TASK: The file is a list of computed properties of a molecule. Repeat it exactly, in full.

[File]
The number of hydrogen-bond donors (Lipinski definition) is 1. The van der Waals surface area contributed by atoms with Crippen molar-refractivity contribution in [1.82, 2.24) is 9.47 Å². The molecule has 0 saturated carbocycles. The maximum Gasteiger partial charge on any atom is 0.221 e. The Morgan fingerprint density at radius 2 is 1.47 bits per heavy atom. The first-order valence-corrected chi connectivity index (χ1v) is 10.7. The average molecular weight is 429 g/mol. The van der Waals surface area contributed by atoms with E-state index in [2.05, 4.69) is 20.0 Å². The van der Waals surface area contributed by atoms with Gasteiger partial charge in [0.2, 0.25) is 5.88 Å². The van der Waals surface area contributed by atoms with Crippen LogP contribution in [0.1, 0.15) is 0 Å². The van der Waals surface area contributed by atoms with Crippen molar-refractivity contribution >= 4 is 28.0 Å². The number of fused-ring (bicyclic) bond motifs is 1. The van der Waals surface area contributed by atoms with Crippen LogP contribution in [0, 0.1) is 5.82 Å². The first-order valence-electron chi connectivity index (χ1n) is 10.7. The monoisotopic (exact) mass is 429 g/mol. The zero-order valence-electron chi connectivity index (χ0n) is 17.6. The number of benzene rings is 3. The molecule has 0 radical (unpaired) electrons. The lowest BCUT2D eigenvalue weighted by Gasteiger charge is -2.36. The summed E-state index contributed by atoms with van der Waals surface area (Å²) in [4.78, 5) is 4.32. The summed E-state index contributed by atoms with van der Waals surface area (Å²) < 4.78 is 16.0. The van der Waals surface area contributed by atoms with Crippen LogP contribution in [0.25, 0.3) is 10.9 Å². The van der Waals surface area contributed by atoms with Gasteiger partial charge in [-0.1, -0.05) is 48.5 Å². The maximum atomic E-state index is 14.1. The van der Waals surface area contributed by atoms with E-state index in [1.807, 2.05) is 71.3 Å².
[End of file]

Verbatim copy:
The number of hydrogen-bond donors (Lipinski definition) is 1. The van der Waals surface area contributed by atoms with Crippen molar-refractivity contribution in [1.82, 2.24) is 9.47 Å². The molecule has 0 saturated carbocycles. The maximum Gasteiger partial charge on any atom is 0.221 e. The Morgan fingerprint density at radius 2 is 1.47 bits per heavy atom. The first-order valence-corrected chi connectivity index (χ1v) is 10.7. The average molecular weight is 429 g/mol. The van der Waals surface area contributed by atoms with E-state index in [2.05, 4.69) is 20.0 Å². The van der Waals surface area contributed by atoms with Gasteiger partial charge in [0.2, 0.25) is 5.88 Å². The van der Waals surface area contributed by atoms with Crippen LogP contribution in [0.1, 0.15) is 0 Å². The van der Waals surface area contributed by atoms with Crippen molar-refractivity contribution >= 4 is 28.0 Å². The number of fused-ring (bicyclic) bond motifs is 1. The van der Waals surface area contributed by atoms with Crippen LogP contribution in [0, 0.1) is 5.82 Å². The first-order valence-electron chi connectivity index (χ1n) is 10.7. The monoisotopic (exact) mass is 429 g/mol. The zero-order valence-electron chi connectivity index (χ0n) is 17.6. The number of benzene rings is 3. The molecule has 0 radical (unpaired) electrons. The lowest BCUT2D eigenvalue weighted by Gasteiger charge is -2.36. The summed E-state index contributed by atoms with van der Waals surface area (Å²) in [4.78, 5) is 4.32. The summed E-state index contributed by atoms with van der Waals surface area (Å²) < 4.78 is 16.0. The van der Waals surface area contributed by atoms with Crippen LogP contribution in [0.25, 0.3) is 10.9 Å². The van der Waals surface area contributed by atoms with Gasteiger partial charge in [-0.1, -0.05) is 48.5 Å². The maximum atomic E-state index is 14.1. The van der Waals surface area contributed by atoms with E-state index in [1.807, 2.05) is 71.3 Å².